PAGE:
I had just sat down at the end of the day and was scrolling through Instagram when I noticed a friend of mine posting some recent design work. It was really great work, so I double-tapped, but then paused for a moment because I recognized the practice.
I had pitched them a project with my company four months ago. We worked on a comprehensive marketing proposal only to be told the budget was “entirely too expensive.”
“Josh, I think you’re a great guy, but this seems like a lot of sexy, fluffy stuff for all that money,” the doctor said. “I mean, really, what’s the ROI of a logo and photography?”
What’s the ROI of a logo?
Let’s see. How about this: What’s the ROI of your face?
Your face makes you human. So what’s the ROI of that?
Your logo makes you an authentic business that cares. What’s the ROI of that?
And what about photography?
What’s the ROI of a discretionary healthcare business that shows compassion and empathy in their care of patients? Can we even place a value on that?
I remembered that email and seeing this Instagram post made me think of an opportunity that we lost. Asking that question showed me that we were worlds apart speaking different languages. In the end, it probably wasn’t a good fit.
So what is the ROI of branding? It’s actually a good question. Let’s look at Brand versus Direct Response (marketing meant to create a response that is clearly tracked) and measure the value.
Brand Always Wins
In a head to head battle, Brand always beats Direct Response (DR). Think about it. You could create a new soda pop and use every marketing trick in the book to create sales. You could use science to create an alluring color scheme. You could test hundreds of names with real time focus groups to find the perfect one. You could hire chefs to engineer the perfect recipe. In all honesty, it’s likely that you could produce a “better” product, but in the end you’d still get beat by Coke. Why? Because of the billions of dollars spent over decades on branding. The name recognition is too strong.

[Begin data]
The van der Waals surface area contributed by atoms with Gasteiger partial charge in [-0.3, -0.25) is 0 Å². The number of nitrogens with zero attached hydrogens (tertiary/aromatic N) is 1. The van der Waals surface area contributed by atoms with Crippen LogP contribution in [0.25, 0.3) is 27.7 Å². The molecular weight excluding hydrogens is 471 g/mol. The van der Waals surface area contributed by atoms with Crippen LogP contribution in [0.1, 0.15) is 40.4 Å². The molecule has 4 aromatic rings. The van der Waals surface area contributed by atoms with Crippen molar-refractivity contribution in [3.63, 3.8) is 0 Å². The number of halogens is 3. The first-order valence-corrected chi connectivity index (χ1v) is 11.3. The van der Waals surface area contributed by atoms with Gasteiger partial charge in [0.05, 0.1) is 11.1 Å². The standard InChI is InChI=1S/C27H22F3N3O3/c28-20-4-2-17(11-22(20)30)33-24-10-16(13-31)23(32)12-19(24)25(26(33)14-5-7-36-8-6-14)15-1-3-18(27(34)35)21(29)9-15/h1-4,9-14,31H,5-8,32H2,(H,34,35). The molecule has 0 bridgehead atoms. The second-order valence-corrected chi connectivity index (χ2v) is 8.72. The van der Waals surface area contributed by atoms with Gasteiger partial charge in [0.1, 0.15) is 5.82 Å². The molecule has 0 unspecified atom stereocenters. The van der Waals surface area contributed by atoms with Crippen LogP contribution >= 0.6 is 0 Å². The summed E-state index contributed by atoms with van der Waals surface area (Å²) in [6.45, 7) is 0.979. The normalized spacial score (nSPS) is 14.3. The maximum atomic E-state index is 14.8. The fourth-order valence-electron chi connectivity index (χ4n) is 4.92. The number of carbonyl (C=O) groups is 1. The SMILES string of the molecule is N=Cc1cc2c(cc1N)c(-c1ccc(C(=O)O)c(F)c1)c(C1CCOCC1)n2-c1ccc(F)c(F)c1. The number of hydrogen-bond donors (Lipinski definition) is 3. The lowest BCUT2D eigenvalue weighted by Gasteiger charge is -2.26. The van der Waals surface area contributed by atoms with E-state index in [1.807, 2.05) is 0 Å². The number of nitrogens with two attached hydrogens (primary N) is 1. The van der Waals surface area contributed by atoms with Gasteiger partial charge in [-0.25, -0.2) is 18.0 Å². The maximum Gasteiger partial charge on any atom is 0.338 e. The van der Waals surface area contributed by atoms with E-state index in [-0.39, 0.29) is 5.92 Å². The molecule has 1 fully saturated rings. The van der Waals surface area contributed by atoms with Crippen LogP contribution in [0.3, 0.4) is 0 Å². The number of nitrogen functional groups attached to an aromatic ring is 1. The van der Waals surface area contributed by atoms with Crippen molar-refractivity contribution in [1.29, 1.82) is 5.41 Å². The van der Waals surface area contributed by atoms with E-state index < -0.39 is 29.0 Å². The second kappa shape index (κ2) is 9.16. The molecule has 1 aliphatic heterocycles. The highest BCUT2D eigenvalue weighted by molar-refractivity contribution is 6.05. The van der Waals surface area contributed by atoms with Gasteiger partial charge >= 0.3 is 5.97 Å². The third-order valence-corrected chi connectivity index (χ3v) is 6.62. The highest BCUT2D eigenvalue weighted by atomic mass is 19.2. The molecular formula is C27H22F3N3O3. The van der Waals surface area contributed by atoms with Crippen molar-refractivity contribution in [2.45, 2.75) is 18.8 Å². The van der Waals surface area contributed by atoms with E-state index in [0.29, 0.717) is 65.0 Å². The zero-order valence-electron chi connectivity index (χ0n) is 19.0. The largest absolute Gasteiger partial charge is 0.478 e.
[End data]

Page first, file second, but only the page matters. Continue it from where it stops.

DR = Science; Brand = Loyalty
In fact the largest marketing budgets in the world are all brand based: Coke, Nike, Apple, Disney, General Electric. Their approach to marketing is a simple two step process:
- Set aside a percentage of revenue — Coke reinvests 7% every year. In 2014 that amounted to $3.5 billion.
- Decide where to spend it — Want to run Super Bowl commercials? Great. Set aside $20 million for those.
I guarantee Coke doesn’t invest in Super Bowl commercials and then nervously watch the analytics to see if it increased sales. They don’t play that game. They don’t even care if revenue increases the month following as a result of ads. They spend $3.5 billion every year strengthening their name recognition no matter what.
It’s straight forward, logical and simple. In fact, if we move too fast, we’ll miss the fact that this is the single biggest key to branding success: Set the budget, then decide where to spend it.
Direct Response is a Drug
Year by year I see more practices get hooked on Direct Response Marketing. It’s a result of all the really cool digital marketing tools we have at our finger tips. Google AdWords and Facebook ads have trained us to scrutinize our Return On Investment.